Ever wondered about suggested friends on Facebook that seem … random? Me too. Ever hopped on a plane and made a documentary about going to find them and figure it out? Well, this guy did.
Paul Ford, for The New Yorker:
You might have read that, on October 28th, W3C officially recommended HTML5. And you might know that this has something to do with apps and the Web. The question is: Does this concern you?
The answer, at least for citizens of the Internet, is yes: it is worth understanding both what HTML5 is and who controls the W3C. And it is worth knowing a little bit about the mysterious, conflict-driven cultural process whereby HTML5 became a “recommendation.” Billions of humans will use the Web over the next decade, yet not many of those people are in a position to define what is “the Web” and what isn’t. The W3C is in that position. So who is in this cabal? What is it up to? Who writes the checks?
Read it all at The New Yorker
You know about Tinybop, right? They make beautiful apps for kids, and their “Loves” section on the website links to oodles of other wonderful things (books, apps, games, etc.) that you will absolutely love. I don’t have enough time to even try all the wonderful things I’ve found there with my kids.
They have three amazing apps of their own: Plants, Homes, and The Human Body. All three are wonderful, but if you haven’t tried The Human Body yet, do it soon because at the moment, proceeds from the download are going directly to (RED)’s fight against AIDS. You probably can’t do a better job spending $2.99 anywhere else this week. Get to it!
“After all, HTML is responsive by default. If you approach the design by starting small and working your way up with both responsive web design and progressive enhancement, you get mobile for free.” –Mobile Last
“Instead of defining hours per week in contracts with employees, freelancers or virtual workers, you define a commitment level. You don’t care how many hours they work, when and where, or how they mix their private and professional lives. The only thing you care about is how much you can count on the contributions, effort and collaboration of your workers, in the projects to which they have been assigned.” –Pay People for Commitment, Not for Time or Results
Wonderful piece by Rhodri Marsden at The Long & Short about the beauty and intrigue of early synthesizers.
Wow. Mahmoud Hashemi and Stephen LaPorte created Listen to Wikipedia, an incredible audio experience on the web that converts the edits people make to Wikipedia pages into beautiful sounds. As people join, edit, save, etc. you hear a collection of bells, strings, and more that end up coming together as though intentionally organized. It’s just beautiful – I’ll put this in my headphones and listen while I work today.
The Website Deck is such a cool idea and it is an absolutely incredible gift idea for anyone you know who works on websites for a living. Love someone but not sure what they do? Chances are they (or their teams) will benefit from having these around the office. It’s just a simple deck of cards that illustrate components and pages of a website.
At Springbox, we love to kick off projects with client workshops. The agenda varies depending on what the client needs, but I can see us having these in the room no matter what. Buy it now for just $19.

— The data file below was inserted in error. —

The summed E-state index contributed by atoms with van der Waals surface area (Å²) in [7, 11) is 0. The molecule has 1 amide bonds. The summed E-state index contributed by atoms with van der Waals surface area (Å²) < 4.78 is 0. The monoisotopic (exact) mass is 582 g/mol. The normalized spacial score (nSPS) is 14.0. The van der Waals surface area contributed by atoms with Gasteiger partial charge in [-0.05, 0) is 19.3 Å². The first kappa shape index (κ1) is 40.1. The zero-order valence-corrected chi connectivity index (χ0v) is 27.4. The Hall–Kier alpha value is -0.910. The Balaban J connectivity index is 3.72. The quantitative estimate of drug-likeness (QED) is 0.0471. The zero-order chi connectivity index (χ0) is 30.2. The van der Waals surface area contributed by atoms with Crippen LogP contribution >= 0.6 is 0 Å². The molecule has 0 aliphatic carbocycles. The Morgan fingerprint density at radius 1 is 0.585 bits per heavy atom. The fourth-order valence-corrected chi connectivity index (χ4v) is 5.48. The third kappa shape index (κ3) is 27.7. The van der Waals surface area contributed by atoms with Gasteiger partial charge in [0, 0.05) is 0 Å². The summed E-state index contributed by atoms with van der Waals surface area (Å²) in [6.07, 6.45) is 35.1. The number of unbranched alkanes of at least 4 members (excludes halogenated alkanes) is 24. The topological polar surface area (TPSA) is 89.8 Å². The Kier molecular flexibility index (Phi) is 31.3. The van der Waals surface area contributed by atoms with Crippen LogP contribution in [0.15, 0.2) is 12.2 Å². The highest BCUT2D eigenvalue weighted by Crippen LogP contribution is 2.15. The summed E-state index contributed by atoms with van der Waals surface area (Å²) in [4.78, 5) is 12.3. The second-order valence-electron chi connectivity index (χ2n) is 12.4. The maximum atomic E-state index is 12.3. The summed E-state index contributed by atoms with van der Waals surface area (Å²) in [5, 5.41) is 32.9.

… But never be so cautious you’re never experimenting.
Lots of wisdom in this Bill Evans interview about creative problem-solving with music that can be applied to almost anything we do.
“I don’t consider myself as talented as many people but in some ways that was an advantage because I didn’t have a great facility immediately so I had to be more analytical and in a way — that forced me to build something.
Most people just don’t realize the immensity of the problem and, either because they can’t conquer it immediately, think that they haven’t got the ability, or they’re so impatient to conquer it that they never do see it through. If you do understand the problem then you can enjoy your whole trip through.
People tend to approximate the product rather than attacking it in a realistic, true way at any elementary level — regardless of how elementary — but it must be entirely true and entirely real and entirely accurate. They would rather approximate the entire problem than to take a small part of it and be real and true about it. To approximate the whole thing in a vague way gives you a feeling that you’ve more or less touched the thing, but in this way you just lead yourself toward confusion and ultimately you’re going to get so confused that you’ll never find your way out.”
Thank you BrainPickings for the morning inspiration.
I’ve enjoyed Tomi Ungerer‘s illustrations since I was little. I remember having Fog Island in the little reading center at St. Catherine’s Academy. It seemed like a mistake: the illustrations were so dark and the story so ominous to me as a young girl, I felt like I was getting away with reading something that shouldn’t have been available to me.
As an adult, I’ve come to love and admire Ungerer not just for his children’s books (of which there are many, and unfortunately many out of print), but for his art in general and his extraordinary life. Growing up in Hitler’s Germany, immigrating to New York, and becoming friends with Maurice Sendak (they shared an editor) are only some of the fascinating things to learn about this tremendous artist and thinker. His political posters and erotic posters have been banned and remain as powerful today as they did in the 50s and 60s. I gift his books to friends as often as possible.
Pictured above: Three Robbers
Pictured below: Moon Man